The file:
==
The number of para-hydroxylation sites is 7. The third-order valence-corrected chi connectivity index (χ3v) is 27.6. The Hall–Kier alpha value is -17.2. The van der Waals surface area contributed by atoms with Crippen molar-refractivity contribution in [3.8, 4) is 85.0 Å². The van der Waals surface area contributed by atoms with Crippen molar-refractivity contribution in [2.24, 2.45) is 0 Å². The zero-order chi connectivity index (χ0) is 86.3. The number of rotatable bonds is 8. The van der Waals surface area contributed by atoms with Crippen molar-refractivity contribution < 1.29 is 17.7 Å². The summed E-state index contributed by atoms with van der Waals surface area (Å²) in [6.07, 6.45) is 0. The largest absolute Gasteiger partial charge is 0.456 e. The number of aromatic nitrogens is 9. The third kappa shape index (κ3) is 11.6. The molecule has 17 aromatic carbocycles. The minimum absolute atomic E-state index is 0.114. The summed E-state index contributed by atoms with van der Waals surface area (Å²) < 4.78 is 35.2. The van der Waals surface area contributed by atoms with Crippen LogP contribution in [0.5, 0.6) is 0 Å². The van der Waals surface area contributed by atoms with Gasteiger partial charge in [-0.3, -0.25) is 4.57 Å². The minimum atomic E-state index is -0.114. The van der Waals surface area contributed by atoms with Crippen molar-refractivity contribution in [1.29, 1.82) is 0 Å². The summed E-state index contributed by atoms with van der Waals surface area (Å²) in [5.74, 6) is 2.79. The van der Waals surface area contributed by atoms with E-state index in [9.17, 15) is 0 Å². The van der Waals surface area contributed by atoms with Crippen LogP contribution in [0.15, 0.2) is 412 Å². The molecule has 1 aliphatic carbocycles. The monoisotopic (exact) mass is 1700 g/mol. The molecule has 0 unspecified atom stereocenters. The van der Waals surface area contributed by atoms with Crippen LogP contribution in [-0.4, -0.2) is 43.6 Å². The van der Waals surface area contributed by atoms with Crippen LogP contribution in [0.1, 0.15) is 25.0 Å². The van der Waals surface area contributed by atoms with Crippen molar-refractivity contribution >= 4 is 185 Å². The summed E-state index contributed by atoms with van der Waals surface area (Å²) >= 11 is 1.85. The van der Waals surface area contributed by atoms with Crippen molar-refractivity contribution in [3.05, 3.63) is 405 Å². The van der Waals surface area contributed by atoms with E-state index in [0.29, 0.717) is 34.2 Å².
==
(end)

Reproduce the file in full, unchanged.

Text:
The number of para-hydroxylation sites is 7. The third-order valence-corrected chi connectivity index (χ3v) is 27.6. The Hall–Kier alpha value is -17.2. The van der Waals surface area contributed by atoms with Crippen molar-refractivity contribution in [3.8, 4) is 85.0 Å². The van der Waals surface area contributed by atoms with Crippen molar-refractivity contribution in [2.24, 2.45) is 0 Å². The zero-order chi connectivity index (χ0) is 86.3. The number of rotatable bonds is 8. The van der Waals surface area contributed by atoms with Crippen molar-refractivity contribution < 1.29 is 17.7 Å². The summed E-state index contributed by atoms with van der Waals surface area (Å²) in [6.07, 6.45) is 0. The largest absolute Gasteiger partial charge is 0.456 e. The number of aromatic nitrogens is 9. The third kappa shape index (κ3) is 11.6. The molecule has 17 aromatic carbocycles. The minimum absolute atomic E-state index is 0.114. The summed E-state index contributed by atoms with van der Waals surface area (Å²) < 4.78 is 35.2. The van der Waals surface area contributed by atoms with Crippen LogP contribution in [0.5, 0.6) is 0 Å². The van der Waals surface area contributed by atoms with Gasteiger partial charge in [-0.3, -0.25) is 4.57 Å². The minimum atomic E-state index is -0.114. The van der Waals surface area contributed by atoms with Crippen molar-refractivity contribution in [1.29, 1.82) is 0 Å². The summed E-state index contributed by atoms with van der Waals surface area (Å²) in [5.74, 6) is 2.79. The van der Waals surface area contributed by atoms with E-state index in [9.17, 15) is 0 Å². The van der Waals surface area contributed by atoms with Crippen LogP contribution in [0.15, 0.2) is 412 Å². The molecule has 1 aliphatic carbocycles. The monoisotopic (exact) mass is 1700 g/mol. The molecule has 0 unspecified atom stereocenters. The van der Waals surface area contributed by atoms with Crippen LogP contribution in [-0.4, -0.2) is 43.6 Å². The van der Waals surface area contributed by atoms with Crippen LogP contribution in [0.1, 0.15) is 25.0 Å². The van der Waals surface area contributed by atoms with Crippen molar-refractivity contribution >= 4 is 185 Å². The summed E-state index contributed by atoms with van der Waals surface area (Å²) >= 11 is 1.85. The van der Waals surface area contributed by atoms with Crippen molar-refractivity contribution in [3.05, 3.63) is 405 Å². The van der Waals surface area contributed by atoms with E-state index in [0.29, 0.717) is 34.2 Å².